Francoise is grazing, the Millfreaks are lazing and
The Hound can't
think of anything quite so amazing as the latest news
You remember Summerton
Mill? - Pete Bryden and Ed Cookson saw
their little series about a magical mill included in
episodes of "TikkabIlla"
on CBBC last Autumn (see Mules
and Mills). Well Pete's been in touch
again this week to pass on the fabulous news that
the first series of films
are to be screened again as a stand-alone show
on CBeebies. You'll be
able to catch it every Saturday and Sunday at 8.10am
at 2.10pm, between April 1st and May 14th.
How terrific is that? - Summerton Mill is a unique
little show. Right now
it feels like a secret series, to keep under
your pillow and treasure.
But this re-airing could lead to even bigger and
brighter things, like
a super second series to savour. Tell your naybhurs,
friends, the Mill is magic!...
Everyone knows the post can be slow, but here's
a package from
Greendale that's already three and a half years late!
Back in September
2002, Entertainment Rights announced plans for
a Postman Pat spin-off starring Jess the cat. The series
alongside Pat's shiny
new show, which had just entered into production.
But alas, the Greendale Rocket chuffed on to our
screens with ne'er
a spin-off to be seen... Until this week,
when ER finally unveiled their
new show for the public at large. The series is
called "Guess with Jess"
and Pat's pal will be getting a thoroughly-modern
CG makeover for it.
The biggest news of all, though, is that Jess is going
to be given a voice.
That's right, folks, he's now a speaking cat!
That news might take some getting used to. But
we've still got plenty
of time to get our heads around the change, because
"Guess with Jess"
won't be on our screens until 2008, when it hits BBC
One, BBC Two
and CBeebies. And Jess will have his very own range of
toys too - talking ones included, one suspects...
Silver Fox Films have been in touch this week
with an itsy bitsy bit of
news about their very hairy, but not at
all scary, pal Spider.
may already know, this spindly star has been a big hit on
and he's all set to return to our screens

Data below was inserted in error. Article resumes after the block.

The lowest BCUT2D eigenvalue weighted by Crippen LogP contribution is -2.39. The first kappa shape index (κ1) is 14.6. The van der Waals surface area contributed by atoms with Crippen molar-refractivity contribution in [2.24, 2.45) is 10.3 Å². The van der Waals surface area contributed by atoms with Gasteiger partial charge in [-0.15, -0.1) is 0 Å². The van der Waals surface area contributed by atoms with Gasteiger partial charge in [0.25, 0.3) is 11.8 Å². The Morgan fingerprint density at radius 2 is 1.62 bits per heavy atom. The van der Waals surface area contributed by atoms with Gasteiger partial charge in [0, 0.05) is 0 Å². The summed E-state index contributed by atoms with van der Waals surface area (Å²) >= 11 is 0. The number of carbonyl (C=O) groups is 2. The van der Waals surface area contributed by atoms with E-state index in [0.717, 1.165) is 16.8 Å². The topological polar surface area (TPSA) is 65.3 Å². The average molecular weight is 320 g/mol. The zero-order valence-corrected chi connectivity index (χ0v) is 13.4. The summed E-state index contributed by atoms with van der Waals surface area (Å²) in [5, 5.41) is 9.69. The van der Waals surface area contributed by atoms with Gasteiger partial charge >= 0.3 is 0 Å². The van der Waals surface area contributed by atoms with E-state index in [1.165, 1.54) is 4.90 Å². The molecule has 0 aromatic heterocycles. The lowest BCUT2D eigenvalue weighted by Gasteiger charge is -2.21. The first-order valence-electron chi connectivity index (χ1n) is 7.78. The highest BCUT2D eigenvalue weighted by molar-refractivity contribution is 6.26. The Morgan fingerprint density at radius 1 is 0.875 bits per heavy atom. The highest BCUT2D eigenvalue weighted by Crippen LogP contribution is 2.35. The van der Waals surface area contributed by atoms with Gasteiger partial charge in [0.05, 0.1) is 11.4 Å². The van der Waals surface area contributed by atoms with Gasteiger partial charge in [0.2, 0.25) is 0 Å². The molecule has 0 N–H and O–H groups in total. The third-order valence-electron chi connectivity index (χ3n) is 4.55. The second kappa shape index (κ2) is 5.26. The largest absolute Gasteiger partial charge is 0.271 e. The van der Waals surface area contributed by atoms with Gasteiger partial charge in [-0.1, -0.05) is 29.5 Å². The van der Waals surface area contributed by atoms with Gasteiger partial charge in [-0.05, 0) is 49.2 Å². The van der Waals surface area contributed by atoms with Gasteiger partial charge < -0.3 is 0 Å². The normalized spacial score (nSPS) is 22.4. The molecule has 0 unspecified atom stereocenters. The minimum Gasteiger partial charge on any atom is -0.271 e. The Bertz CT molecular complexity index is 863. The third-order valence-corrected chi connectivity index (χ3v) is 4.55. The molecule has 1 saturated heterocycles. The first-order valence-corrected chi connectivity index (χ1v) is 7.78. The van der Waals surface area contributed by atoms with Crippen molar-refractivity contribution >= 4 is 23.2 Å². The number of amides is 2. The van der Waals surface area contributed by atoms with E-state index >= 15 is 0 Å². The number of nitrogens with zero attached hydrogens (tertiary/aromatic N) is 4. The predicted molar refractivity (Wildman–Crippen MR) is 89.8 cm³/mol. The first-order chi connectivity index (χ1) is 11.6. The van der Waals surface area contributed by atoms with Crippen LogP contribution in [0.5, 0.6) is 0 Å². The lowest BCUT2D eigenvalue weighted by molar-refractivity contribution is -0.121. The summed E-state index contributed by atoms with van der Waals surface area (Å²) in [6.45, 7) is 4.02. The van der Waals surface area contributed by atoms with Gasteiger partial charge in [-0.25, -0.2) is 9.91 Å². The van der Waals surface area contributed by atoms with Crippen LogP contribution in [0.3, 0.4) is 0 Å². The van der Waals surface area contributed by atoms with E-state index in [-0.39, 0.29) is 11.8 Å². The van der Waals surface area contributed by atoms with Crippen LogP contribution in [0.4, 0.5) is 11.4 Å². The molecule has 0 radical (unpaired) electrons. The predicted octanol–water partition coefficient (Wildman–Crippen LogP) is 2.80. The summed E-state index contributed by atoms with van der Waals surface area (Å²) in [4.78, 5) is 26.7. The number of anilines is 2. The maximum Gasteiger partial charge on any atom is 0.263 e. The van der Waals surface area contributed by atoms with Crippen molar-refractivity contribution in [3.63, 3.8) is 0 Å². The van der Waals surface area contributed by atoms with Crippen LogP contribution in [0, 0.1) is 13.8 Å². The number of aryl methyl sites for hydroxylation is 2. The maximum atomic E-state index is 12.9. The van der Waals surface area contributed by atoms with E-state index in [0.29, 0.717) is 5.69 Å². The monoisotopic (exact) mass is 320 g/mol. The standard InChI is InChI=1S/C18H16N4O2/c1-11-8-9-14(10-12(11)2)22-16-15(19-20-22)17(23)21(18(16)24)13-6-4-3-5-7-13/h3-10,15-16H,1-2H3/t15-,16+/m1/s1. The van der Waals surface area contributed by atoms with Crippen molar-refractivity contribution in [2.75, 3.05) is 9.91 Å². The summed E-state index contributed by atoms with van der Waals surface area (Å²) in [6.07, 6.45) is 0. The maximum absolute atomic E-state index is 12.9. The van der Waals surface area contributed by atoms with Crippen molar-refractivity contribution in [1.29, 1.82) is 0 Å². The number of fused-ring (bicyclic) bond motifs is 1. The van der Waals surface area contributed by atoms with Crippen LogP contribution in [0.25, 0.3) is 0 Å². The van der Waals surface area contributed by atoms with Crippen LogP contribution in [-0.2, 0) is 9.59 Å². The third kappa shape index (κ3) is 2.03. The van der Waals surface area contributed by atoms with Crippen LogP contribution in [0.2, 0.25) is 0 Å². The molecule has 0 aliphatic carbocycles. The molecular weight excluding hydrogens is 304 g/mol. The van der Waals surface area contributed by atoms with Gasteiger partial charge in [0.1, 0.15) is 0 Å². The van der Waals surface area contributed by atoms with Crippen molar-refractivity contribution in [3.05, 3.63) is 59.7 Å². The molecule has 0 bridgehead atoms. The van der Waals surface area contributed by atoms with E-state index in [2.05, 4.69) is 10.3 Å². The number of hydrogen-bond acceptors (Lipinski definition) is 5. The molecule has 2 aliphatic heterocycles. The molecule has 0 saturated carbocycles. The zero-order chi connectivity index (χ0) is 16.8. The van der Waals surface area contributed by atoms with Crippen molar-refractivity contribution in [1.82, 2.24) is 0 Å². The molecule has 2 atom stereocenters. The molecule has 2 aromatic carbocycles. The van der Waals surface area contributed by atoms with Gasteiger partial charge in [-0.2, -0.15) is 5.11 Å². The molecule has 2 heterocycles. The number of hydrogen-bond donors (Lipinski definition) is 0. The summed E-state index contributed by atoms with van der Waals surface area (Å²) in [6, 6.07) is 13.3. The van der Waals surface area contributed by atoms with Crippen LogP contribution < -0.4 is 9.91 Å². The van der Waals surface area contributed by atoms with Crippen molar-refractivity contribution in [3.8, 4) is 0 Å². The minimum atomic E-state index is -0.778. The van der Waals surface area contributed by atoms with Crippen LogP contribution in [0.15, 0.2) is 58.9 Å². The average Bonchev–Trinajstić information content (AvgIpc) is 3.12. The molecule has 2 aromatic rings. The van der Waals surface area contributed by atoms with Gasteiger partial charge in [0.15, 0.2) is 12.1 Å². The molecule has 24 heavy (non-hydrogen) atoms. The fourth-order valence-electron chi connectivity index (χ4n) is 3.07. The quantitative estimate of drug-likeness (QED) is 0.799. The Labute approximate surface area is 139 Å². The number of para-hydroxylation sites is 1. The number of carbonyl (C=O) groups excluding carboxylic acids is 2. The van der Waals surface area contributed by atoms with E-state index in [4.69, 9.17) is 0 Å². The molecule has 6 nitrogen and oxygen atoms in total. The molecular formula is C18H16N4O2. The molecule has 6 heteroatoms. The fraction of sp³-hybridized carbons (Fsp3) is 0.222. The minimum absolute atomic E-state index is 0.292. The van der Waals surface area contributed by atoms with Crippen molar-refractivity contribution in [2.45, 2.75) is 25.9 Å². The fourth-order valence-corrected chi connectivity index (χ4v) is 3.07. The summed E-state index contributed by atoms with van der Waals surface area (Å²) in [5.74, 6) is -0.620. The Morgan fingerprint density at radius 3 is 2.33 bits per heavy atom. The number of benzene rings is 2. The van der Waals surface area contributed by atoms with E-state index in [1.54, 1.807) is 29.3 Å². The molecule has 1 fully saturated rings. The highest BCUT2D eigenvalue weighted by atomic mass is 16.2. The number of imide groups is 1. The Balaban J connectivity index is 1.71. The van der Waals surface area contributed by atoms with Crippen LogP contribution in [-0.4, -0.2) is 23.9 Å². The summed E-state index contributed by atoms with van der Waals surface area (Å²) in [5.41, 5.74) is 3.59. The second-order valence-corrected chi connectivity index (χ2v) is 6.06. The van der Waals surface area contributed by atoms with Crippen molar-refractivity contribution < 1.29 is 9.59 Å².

in a brand new show, after a
fourteen year absence. But as a precursor to
his return, Nick Jnr UK,
have just acquired the rights to broadcast the
original series again.
Fans of "Spider!" young and old, can
catch him on Nick Jnr. everyday
at 12:40pm. And to celebrate, Silver Fox have
passed on a jolly
Spider piccie to make us smile...
Thursday 9th March was the date for this year's British
and as is the way of things with this event, there
were some big surprises
on the night. The biggest was the fact that "The
Corpse Bride" beat Wallace
and Gromit to the award for Best Animated Feature,
something it has failed
to do at the Oscars™ and
the Annies. And then there was the fact that
Aardman's Angry kid shouted down competition from
"The Little Reindeer" to secure the
Best TV Special award. Here are
the key prize-winners (in
Best Animated Feature Film
Wallace & Gromit: Curse of the Were-Rabbit The Corpse Bride
Belleville Rendez Vous
Best Children's Series
King Arthur's Disasters: Circus Calamity
Pingu’s Sledge Academy Those Scurvy Rascals: Pants
Best TV special
The Little Reindeer
Frank and Buster's Christmas in the Outback Angry Kid: Who
do you think you are?
Best Children's Pre-school Series
Charlie and Lola: I Want To Play Music Too
Meg and Mog: Meg’s Fancy Dress Director Peppa Pig: Mummy
Pig at Work
Best Comedy Bromwell High:
Creature Comforts: Monarchy Business
The Christies: Natural Disaster
Guy 101 - Ian Gouldstone Frank and Buster's
Christmas in the Outback - Dave Ingham
Peppa Pig: Mummy at Work - Neville Astley
& Mark Baker
Best Short Film Rabbit - directed by
Film Noir - directed by Osbert Parker
Careful - directed by Damian Gascoigne
Lovely to see Frank and Buster collecting
the writing award. Their Outback Special is a charming
film, as is the series. Peppa Pig has snorted off with
yet another prize for Astley Baker Davies'
groaning sideboard. And then
High snatching the comedy award. That winning episode,
"Baby Boom" is particularly funny.
And so too are "Those Scurvy Rascals". Blue
Zoo's series about a gang of marauding, pant-stealing pirates has
snuck under many animarted radars. In addition
to their series win, those
pirates also sailed away with the Children's
Choice award - tarnation!
If you've got young kids, you're probably know
all about Horrid Henry.
He's starred in a stream of hugely popular storybooks
written by Francesca Simon
and illustrated by Tony Ross (Towser).